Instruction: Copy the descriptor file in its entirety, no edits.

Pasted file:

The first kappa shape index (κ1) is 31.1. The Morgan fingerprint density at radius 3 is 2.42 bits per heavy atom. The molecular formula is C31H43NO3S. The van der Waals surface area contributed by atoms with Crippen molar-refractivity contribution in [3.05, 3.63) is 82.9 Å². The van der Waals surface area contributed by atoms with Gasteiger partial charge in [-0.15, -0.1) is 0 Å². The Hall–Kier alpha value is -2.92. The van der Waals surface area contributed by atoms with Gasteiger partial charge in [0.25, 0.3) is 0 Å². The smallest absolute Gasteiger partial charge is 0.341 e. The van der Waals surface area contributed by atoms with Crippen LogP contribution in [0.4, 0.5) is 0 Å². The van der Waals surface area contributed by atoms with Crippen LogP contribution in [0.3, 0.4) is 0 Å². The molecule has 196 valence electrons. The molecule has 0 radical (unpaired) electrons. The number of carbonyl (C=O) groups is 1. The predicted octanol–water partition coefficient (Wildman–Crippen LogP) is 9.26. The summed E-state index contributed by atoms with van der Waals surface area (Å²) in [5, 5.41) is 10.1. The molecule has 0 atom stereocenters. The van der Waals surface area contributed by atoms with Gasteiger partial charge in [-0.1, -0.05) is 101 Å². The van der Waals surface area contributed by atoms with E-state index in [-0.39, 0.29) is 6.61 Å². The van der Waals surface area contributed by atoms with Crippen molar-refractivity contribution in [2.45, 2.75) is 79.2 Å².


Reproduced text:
The first kappa shape index (κ1) is 31.1. The Morgan fingerprint density at radius 3 is 2.42 bits per heavy atom. The molecular formula is C31H43NO3S. The van der Waals surface area contributed by atoms with Crippen molar-refractivity contribution in [3.05, 3.63) is 82.9 Å². The van der Waals surface area contributed by atoms with Gasteiger partial charge in [-0.15, -0.1) is 0 Å². The Hall–Kier alpha value is -2.92. The van der Waals surface area contributed by atoms with Gasteiger partial charge in [0.25, 0.3) is 0 Å². The smallest absolute Gasteiger partial charge is 0.341 e. The van der Waals surface area contributed by atoms with Crippen LogP contribution in [0.4, 0.5) is 0 Å². The van der Waals surface area contributed by atoms with Crippen LogP contribution in [0.3, 0.4) is 0 Å². The molecule has 196 valence electrons. The molecule has 0 radical (unpaired) electrons. The number of carbonyl (C=O) groups is 1. The predicted octanol–water partition coefficient (Wildman–Crippen LogP) is 9.26. The summed E-state index contributed by atoms with van der Waals surface area (Å²) in [5, 5.41) is 10.1. The molecule has 0 atom stereocenters. The van der Waals surface area contributed by atoms with Gasteiger partial charge in [-0.1, -0.05) is 101 Å². The van der Waals surface area contributed by atoms with E-state index in [-0.39, 0.29) is 6.61 Å². The van der Waals surface area contributed by atoms with Crippen molar-refractivity contribution in [2.45, 2.75) is 79.2 Å².